President Barack Obama kisses first lady Michelle Obama during the Inaugural parade in the reviewing stand in front of the White House on Pennsylvania Ave., in Washington, Monday, Jan. 21, 2013. Thousands marched during the 57th presidential inauguration parade after the ceremonial swearing-in of Obama. (AP Photo/Gerald Herbert)
President Barack Obama, left, gives a thumbs-up as he is joined on stage by first lady Michelle Obama, right, at the end of the last debate against Republican presidential candidate, former Massachusetts Gov. Mitt Romney at Lynn University, Monday, Oct. 22, 2012, in Boca Raton, Fla. (AP Photo/Pablo Martinez Monsivais)
THE VIEW - President Barack Obama, the 44th President of the United States, and First Lady Michelle Obama make their first joint appearance on âThe View,â TUESDAY, SEPTEMBER 25 (11:00 a.m.-12:00 noon, ET) on the ABC Television Network.
(Show recorded on Monday, September 24, 2012)
(Photo by Donna Svennevik/ABC via Getty Images)
PRESIDENT BARACK OBAMA, MICHELLE OBAMA
CHARLOTTE, NC - SEPTEMBER 06: (L-R) Sasha, First Lady Michelle Obama, President Barack Obama and Malia wave to the crowd at the 2012 Democratic National Convention on September 6, 2012 in Charlotte, North Carolina. (Photo by Lucian Perkins For The Washington Post via Getty Images)
U.S. President Barack Obama, left, and first lady Michelle Obama host a kids' 'state dinner' at the White House in Washington, D.C., U.S., on Monday, Aug. 20, 2012. The luncheon, which featured a selection of healthy recipes from the Healthy Lunchtime Challenge, is part of the first lady's 'Let's Move' initiative to combat childhood obesity. Photographer: Pete Marovich/Bloomberg via Getty Images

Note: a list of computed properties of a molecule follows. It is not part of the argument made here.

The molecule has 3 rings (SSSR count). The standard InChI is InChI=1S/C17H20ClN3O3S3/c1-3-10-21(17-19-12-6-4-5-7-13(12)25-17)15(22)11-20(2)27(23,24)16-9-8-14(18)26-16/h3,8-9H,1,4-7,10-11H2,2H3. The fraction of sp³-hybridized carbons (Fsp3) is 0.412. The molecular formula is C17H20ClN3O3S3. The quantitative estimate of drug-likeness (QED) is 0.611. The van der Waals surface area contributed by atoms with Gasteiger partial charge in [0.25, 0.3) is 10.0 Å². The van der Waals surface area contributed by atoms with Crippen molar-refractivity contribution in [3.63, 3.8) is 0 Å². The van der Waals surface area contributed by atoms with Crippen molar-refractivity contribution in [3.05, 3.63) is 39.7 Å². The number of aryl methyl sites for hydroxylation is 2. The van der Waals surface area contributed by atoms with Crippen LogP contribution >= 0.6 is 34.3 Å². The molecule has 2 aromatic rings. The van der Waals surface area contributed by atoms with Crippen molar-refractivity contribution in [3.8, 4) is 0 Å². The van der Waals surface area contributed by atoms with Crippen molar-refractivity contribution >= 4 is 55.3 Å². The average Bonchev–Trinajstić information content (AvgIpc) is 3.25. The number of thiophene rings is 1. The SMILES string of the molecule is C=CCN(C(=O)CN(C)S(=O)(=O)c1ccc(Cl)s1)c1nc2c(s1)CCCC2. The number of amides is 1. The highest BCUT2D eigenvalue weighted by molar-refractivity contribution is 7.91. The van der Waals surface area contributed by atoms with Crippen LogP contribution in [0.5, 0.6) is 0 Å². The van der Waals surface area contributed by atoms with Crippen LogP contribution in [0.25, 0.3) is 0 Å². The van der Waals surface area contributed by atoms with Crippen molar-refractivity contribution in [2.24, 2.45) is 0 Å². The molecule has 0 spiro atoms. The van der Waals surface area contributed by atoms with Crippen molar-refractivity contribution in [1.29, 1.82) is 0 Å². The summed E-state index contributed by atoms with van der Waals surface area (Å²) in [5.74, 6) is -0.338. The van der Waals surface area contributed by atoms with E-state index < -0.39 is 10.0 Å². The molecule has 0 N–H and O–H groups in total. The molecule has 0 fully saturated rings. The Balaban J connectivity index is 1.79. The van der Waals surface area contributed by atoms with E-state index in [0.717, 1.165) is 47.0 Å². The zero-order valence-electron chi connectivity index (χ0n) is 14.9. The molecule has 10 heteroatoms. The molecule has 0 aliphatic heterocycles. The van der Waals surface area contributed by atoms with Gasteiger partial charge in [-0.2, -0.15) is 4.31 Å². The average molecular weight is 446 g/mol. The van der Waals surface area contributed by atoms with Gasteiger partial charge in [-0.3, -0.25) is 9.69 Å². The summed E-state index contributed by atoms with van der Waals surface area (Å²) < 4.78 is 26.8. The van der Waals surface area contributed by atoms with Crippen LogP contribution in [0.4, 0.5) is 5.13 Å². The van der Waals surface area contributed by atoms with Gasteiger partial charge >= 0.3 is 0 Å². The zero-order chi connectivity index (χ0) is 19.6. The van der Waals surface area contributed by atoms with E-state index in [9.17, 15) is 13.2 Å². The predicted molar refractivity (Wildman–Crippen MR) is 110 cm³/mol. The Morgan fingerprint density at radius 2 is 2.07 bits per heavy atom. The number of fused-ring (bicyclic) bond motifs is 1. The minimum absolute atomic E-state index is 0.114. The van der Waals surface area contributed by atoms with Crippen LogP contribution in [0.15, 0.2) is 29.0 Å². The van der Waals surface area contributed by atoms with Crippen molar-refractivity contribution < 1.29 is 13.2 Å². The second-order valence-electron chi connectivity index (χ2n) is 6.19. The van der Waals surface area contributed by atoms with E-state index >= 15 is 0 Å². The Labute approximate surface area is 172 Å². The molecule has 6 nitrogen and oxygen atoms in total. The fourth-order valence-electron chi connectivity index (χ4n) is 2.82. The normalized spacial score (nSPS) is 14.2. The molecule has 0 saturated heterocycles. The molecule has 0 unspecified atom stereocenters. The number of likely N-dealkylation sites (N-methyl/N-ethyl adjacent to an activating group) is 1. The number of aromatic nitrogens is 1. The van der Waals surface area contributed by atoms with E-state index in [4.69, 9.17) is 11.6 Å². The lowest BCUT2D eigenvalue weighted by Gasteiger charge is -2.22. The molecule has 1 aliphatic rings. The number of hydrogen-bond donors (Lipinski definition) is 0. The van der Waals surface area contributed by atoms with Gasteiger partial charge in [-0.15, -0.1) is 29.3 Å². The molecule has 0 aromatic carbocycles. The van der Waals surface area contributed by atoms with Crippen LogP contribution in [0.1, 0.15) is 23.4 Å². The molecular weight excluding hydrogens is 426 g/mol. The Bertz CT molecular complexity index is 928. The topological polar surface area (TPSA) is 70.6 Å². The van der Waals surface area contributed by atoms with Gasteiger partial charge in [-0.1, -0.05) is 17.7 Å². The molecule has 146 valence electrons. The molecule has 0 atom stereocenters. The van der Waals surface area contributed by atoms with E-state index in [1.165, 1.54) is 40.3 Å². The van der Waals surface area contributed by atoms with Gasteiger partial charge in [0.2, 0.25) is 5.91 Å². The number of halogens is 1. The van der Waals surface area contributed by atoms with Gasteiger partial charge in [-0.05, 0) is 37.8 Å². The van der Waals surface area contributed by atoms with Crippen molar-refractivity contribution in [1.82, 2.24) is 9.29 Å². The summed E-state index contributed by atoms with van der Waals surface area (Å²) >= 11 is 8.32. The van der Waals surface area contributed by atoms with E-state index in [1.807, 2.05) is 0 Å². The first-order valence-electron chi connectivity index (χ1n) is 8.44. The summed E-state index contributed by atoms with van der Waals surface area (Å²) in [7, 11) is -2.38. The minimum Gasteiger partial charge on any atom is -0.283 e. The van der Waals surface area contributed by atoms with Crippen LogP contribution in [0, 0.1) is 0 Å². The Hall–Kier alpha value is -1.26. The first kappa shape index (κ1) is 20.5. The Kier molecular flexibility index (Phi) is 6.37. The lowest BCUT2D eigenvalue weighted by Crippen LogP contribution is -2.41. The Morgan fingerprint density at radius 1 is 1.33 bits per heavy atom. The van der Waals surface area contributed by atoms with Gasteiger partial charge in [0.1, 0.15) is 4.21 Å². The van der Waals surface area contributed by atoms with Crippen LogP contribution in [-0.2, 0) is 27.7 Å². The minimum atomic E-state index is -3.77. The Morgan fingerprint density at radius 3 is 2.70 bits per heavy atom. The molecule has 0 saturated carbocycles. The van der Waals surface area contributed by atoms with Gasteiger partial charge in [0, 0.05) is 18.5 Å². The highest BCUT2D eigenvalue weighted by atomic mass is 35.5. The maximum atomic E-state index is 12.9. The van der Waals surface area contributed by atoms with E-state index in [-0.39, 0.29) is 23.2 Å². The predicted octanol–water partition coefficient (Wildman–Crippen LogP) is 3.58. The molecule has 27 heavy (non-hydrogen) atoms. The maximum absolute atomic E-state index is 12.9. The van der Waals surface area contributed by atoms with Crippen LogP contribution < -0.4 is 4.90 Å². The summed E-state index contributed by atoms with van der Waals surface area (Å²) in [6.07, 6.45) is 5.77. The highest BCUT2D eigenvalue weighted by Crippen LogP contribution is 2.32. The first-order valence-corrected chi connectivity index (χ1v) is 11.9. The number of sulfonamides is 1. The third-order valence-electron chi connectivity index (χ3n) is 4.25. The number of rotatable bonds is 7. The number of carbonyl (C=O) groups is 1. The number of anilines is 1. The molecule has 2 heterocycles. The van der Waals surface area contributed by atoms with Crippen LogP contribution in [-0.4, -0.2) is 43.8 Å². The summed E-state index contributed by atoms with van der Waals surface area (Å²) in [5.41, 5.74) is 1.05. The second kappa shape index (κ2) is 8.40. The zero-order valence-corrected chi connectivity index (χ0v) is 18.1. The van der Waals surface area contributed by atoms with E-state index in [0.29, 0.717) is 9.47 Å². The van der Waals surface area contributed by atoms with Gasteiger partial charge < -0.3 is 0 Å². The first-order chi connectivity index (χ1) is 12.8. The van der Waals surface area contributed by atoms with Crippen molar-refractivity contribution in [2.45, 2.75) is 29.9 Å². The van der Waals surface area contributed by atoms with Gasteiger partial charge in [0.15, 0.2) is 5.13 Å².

US President Barack Obama and his wife, US First Lady Michelle Obama, are seen on a large screen during the Men's USA Basketball vs Brazil game at the Verizon Center in Washington, DC, July 16, 2012. AFP PHOTO/Jim WATSON (Photo credit should read JIM WATSON/AFP/GettyImages)
WASHINGTON, DC - JUNE 27: (AFP OUT) U.S. President Barack Obama and first lady Michelle Obama walk to the South Lawn of the White House on June 27, 2012 in Washington, D.D. The annual picnic was held for members of Congress. (Photo by Kristoffer Tripplaar-Pool/Getty Images)
US President Barack Obama and First Lady Michelle Obama kiss prior to Obama speaking to US troops at Third Infantry Division Headquarters at Fort Stewart in Hinesville, Georgia, on April 27, 2012, prior to Obama signing an Executive Order to help US service members and their families make informed decisions about education and to protect them from deceptive targeting by educational institutions. AFP PHOTO/Saul LOEB (Photo credit should read SAUL LOEB/AFP/GettyImages)
U.S. President Barack Obama, right, and first lady Michelle Obama wait to greet David Cameron, U.K. prime minister, and his wife Samantha Cameron on the North Portico of the White House in Washington, D.C., U.S., on Wednesday, March 14, 2012. Obama and Cameron showed a united front on finishing the war in Afghanistan and pressing for change in Iran and Syria, seeking to consolidate international support before a North Atlantic Treaty Organization meeting in May. Photographer: Joshua Roberts/Bloomberg via Getty Images